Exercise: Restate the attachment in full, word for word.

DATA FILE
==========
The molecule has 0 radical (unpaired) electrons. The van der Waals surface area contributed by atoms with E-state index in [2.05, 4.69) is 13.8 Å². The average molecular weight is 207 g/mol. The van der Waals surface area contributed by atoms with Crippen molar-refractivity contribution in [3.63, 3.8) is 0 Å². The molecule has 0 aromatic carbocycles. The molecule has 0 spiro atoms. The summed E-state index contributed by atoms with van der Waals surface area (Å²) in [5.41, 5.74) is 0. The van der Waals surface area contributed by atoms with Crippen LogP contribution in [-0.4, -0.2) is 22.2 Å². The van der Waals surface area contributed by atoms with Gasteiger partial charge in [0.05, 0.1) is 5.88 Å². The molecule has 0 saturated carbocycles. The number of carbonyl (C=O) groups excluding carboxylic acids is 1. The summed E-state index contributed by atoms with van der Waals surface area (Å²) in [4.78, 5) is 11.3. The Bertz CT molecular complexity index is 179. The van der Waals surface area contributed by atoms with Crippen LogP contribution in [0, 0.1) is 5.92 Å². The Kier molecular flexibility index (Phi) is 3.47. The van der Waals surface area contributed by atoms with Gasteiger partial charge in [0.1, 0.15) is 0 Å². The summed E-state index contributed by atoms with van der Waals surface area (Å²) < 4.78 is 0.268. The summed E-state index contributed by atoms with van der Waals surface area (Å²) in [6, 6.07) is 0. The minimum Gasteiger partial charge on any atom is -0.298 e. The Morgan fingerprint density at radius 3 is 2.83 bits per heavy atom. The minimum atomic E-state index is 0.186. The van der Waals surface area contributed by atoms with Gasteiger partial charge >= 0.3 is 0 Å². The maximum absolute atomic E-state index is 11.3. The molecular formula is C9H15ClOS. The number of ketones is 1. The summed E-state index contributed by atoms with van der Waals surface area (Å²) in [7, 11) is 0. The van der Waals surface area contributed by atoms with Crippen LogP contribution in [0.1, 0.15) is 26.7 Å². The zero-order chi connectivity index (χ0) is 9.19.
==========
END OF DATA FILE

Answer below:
The molecule has 0 radical (unpaired) electrons. The van der Waals surface area contributed by atoms with E-state index in [2.05, 4.69) is 13.8 Å². The average molecular weight is 207 g/mol. The van der Waals surface area contributed by atoms with Crippen molar-refractivity contribution in [3.63, 3.8) is 0 Å². The molecule has 0 aromatic carbocycles. The molecule has 0 spiro atoms. The summed E-state index contributed by atoms with van der Waals surface area (Å²) in [5.41, 5.74) is 0. The van der Waals surface area contributed by atoms with Crippen LogP contribution in [-0.4, -0.2) is 22.2 Å². The van der Waals surface area contributed by atoms with Gasteiger partial charge in [0.05, 0.1) is 5.88 Å². The molecule has 0 saturated carbocycles. The number of carbonyl (C=O) groups excluding carboxylic acids is 1. The summed E-state index contributed by atoms with van der Waals surface area (Å²) in [4.78, 5) is 11.3. The Bertz CT molecular complexity index is 179. The van der Waals surface area contributed by atoms with Crippen LogP contribution in [0, 0.1) is 5.92 Å². The Kier molecular flexibility index (Phi) is 3.47. The van der Waals surface area contributed by atoms with Gasteiger partial charge in [0.1, 0.15) is 0 Å². The summed E-state index contributed by atoms with van der Waals surface area (Å²) < 4.78 is 0.268. The summed E-state index contributed by atoms with van der Waals surface area (Å²) in [6, 6.07) is 0. The minimum Gasteiger partial charge on any atom is -0.298 e. The Morgan fingerprint density at radius 3 is 2.83 bits per heavy atom. The minimum atomic E-state index is 0.186. The van der Waals surface area contributed by atoms with Gasteiger partial charge >= 0.3 is 0 Å². The maximum absolute atomic E-state index is 11.3. The molecular formula is C9H15ClOS. The number of ketones is 1. The summed E-state index contributed by atoms with van der Waals surface area (Å²) in [7, 11) is 0. The van der Waals surface area contributed by atoms with Crippen LogP contribution in [0.1, 0.15) is 26.7 Å². The zero-order chi connectivity index (χ0) is 9.19.